In stage 609, when testing of the currently contacted device or touchdown has been completed, each datalog manager 170 receives a signal that testing has ended, for example the “break-contact” signal generated by test system controller 110.

Stages 610 and 612 are then executed in parallel. In stage 610, handling equipment 150 begins an indexing operation to contact a new group.

In stage 612, each datalog manager 170 indicates to the associated datalog generation tool 130 that data-logging is allowed. For example if data-logging was halted then the indication in stage 612 can cause data-logging to resume. As another example, if data-logging is already taking place, the indication in stage 612 may indicate that data-logging continues to be allowed. In another embodiment of stage 612, one or more datalog manager(s) 130 associated may not indicate to the associated datalog generation tool(s) 130 that data-logging is allowed, for example if manually disabled from test operations console 135, or for example if there is no data to datalog, or for example if data-logging is already taking place.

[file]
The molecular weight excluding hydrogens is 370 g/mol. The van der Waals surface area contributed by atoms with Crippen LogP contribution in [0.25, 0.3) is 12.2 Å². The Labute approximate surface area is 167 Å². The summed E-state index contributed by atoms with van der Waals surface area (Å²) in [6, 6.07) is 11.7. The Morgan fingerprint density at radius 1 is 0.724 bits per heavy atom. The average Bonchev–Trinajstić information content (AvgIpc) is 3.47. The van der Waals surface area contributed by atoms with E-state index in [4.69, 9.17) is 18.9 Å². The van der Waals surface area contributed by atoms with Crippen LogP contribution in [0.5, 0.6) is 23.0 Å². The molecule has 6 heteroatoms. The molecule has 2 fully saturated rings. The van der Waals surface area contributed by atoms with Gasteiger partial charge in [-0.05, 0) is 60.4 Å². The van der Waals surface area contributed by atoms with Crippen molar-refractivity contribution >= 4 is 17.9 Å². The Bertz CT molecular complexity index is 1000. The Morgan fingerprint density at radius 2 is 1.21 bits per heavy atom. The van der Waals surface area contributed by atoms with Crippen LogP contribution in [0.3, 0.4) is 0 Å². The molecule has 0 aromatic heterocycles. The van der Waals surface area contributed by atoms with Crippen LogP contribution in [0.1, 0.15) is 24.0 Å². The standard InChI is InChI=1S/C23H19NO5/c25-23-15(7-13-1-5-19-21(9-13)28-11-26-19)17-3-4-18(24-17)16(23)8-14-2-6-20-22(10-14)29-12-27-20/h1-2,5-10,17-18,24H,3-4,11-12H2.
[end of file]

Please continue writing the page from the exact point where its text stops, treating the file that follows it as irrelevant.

Method 600 repeats. In one embodiment, when there are no more groups on a wafer or a package holder to test, an “in-contact” indication will not be received in stage 602 and therefore method 600 will end. In another embodiment, additionally or alternatively, an indication originating from handling equipment 150 such as “end-of-wafer” may be received by each datalog manager 170 indicating that there are no more groups on the wafer to test, causing method 600 to end. In one embodiment, method 600 restarts the next time a wafer or package holder is loaded for testing.

In other embodiments of the invention, fewer, more, or different stages than those shown in FIG. 6 may be executed. In other embodiments, the stages may be executed in a different order than shown in FIG. 6 and/or different stages may be executed in parallel. Each of the stages of method 600 may be executed automatically (without user intervention), semi-automatically and/or manually depending on the embodiment.

FIG. 7 is a flowchart of a method 700 for datalog management, according to an embodiment of the present invention.